VMworld Benefit – Community!


This year will be my 5th year attending the largest virtualization conference in the world, VMworld 2016.  I still remember my first year – arriving into San Francisco in 2012 wide-eyed and overwhelmed.  My hotel was a good 25-minute walk away from a convention center that was mostly underneath the ground.

communityOnce I finally found my way into the Moscone Center, I was quickly at a loss for what to do first.  Yes, I had filled out my calendar with sessions, time in the Solutions Exchange, and maybe some time to eat in there too.  But, I wasn’t getting some of the “value-add” that I was reading about.

Enter Twitter!

Once I hopped on Twitter, and started following vExperts, and VMware related accounts, I realized there was a whole other aspect to VMworld – Community involvement.  There were parties every night (think meet and greats, not shirtless dancing), vBeers, vStogies, Un-Party, vmUnderground, vBrownbags, and other vThings!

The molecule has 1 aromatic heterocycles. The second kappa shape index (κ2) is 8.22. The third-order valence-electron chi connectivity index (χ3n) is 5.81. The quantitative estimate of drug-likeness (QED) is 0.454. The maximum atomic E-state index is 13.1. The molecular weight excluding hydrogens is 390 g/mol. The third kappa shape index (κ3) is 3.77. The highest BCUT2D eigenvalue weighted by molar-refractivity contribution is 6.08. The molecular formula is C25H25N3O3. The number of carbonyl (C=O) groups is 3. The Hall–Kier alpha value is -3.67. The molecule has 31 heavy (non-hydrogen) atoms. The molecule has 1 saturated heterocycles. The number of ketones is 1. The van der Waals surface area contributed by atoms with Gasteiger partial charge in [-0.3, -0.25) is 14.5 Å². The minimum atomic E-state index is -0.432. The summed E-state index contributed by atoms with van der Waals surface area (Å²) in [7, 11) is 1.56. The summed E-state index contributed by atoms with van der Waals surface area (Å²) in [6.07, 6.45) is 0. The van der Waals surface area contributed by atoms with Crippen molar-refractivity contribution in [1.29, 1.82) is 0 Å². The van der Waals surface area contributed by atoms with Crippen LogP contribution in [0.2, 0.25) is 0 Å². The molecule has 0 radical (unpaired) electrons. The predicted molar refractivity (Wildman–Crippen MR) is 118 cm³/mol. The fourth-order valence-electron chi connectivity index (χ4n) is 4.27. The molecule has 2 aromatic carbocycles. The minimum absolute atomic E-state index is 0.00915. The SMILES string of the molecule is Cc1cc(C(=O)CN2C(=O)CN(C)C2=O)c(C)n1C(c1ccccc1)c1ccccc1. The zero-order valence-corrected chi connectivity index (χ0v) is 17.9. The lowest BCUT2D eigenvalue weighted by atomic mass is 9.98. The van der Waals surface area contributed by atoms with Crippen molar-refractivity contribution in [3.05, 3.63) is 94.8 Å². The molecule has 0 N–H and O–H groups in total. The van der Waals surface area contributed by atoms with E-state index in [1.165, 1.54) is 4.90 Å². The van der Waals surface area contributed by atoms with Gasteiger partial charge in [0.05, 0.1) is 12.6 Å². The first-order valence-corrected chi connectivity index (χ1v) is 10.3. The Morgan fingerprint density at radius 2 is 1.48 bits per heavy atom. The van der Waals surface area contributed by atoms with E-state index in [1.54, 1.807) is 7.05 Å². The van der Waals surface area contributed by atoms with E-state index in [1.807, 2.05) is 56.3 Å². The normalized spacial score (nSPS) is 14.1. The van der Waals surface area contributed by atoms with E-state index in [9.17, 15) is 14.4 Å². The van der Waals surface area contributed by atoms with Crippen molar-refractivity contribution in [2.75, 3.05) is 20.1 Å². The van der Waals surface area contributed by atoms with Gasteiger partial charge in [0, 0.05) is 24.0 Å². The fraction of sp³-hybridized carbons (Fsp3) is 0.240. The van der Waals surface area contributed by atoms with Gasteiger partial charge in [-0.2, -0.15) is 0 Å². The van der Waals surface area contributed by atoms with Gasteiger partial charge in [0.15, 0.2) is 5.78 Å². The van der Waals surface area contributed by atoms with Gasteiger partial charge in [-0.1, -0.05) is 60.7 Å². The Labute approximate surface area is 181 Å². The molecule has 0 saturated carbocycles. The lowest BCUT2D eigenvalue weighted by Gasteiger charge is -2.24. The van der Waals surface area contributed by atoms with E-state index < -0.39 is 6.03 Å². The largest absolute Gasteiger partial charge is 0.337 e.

Fast forward to 2016:  I’m now a multiyear vExpert, a VMUG Leader, I just got done watching half a day of panel sessions at the OpeningActs event, broadcast live by the vBrownbag team.  I’ve got more community events on my calendar than I think I can actually attend.

But what’s the benefit?

The benefit is that by involving yourself in the vCommunity, you aren’t limiting yourself to just skimming knowledge from canned sessions and marketing.  You are connecting with people and absorbing their knowledge.  You are given opportunities to ask questions, and to bounce ideas off people with different skillsets that might otherwise not be available to you.


You are allowing yourself to expand your sphere of influence to envelop people all over the world, which have no issue answering questions and assisting people better themselves!

So what can I do?

  • Join twitter.  Start following every VCDX holder, and as many vExperts as you can. Then, start engaging with them online.
  • Watch vBrownbag videos, and maybe even present!
  • Attend VMworld, and meet people you don’t know! Don’t be afraid to approach anyone – even the so-called “vRockstars”
  • Get involved with you local VMUG (VMware User Group)



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